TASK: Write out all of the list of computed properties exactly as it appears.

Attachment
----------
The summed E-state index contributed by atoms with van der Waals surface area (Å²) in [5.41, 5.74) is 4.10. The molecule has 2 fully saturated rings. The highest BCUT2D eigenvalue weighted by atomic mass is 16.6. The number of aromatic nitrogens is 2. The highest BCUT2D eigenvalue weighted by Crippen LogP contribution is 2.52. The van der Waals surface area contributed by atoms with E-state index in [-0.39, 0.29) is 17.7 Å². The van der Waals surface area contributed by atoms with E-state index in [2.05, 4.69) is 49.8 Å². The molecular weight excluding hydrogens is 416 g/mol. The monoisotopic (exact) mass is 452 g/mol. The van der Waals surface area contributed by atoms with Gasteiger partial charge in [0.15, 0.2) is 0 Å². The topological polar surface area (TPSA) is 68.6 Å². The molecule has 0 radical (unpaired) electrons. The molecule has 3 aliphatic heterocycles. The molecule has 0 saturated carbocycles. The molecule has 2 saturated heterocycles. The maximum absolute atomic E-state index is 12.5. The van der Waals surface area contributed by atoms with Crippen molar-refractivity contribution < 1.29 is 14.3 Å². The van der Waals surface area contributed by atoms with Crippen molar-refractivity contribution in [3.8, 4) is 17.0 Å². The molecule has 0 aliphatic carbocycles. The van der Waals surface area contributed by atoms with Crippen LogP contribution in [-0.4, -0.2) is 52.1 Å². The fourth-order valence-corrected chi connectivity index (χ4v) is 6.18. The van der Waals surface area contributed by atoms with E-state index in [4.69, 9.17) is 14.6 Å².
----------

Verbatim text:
The summed E-state index contributed by atoms with van der Waals surface area (Å²) in [5.41, 5.74) is 4.10. The molecule has 2 fully saturated rings. The highest BCUT2D eigenvalue weighted by atomic mass is 16.6. The number of aromatic nitrogens is 2. The highest BCUT2D eigenvalue weighted by Crippen LogP contribution is 2.52. The van der Waals surface area contributed by atoms with E-state index in [-0.39, 0.29) is 17.7 Å². The van der Waals surface area contributed by atoms with E-state index in [2.05, 4.69) is 49.8 Å². The molecular weight excluding hydrogens is 416 g/mol. The monoisotopic (exact) mass is 452 g/mol. The van der Waals surface area contributed by atoms with Gasteiger partial charge in [0.15, 0.2) is 0 Å². The topological polar surface area (TPSA) is 68.6 Å². The molecule has 0 radical (unpaired) electrons. The molecule has 3 aliphatic heterocycles. The molecule has 0 saturated carbocycles. The molecule has 2 saturated heterocycles. The maximum absolute atomic E-state index is 12.5. The van der Waals surface area contributed by atoms with Crippen molar-refractivity contribution < 1.29 is 14.3 Å². The van der Waals surface area contributed by atoms with Crippen molar-refractivity contribution in [3.8, 4) is 17.0 Å². The molecule has 0 aliphatic carbocycles. The van der Waals surface area contributed by atoms with Crippen LogP contribution in [-0.4, -0.2) is 52.1 Å². The fourth-order valence-corrected chi connectivity index (χ4v) is 6.18. The van der Waals surface area contributed by atoms with E-state index in [4.69, 9.17) is 14.6 Å².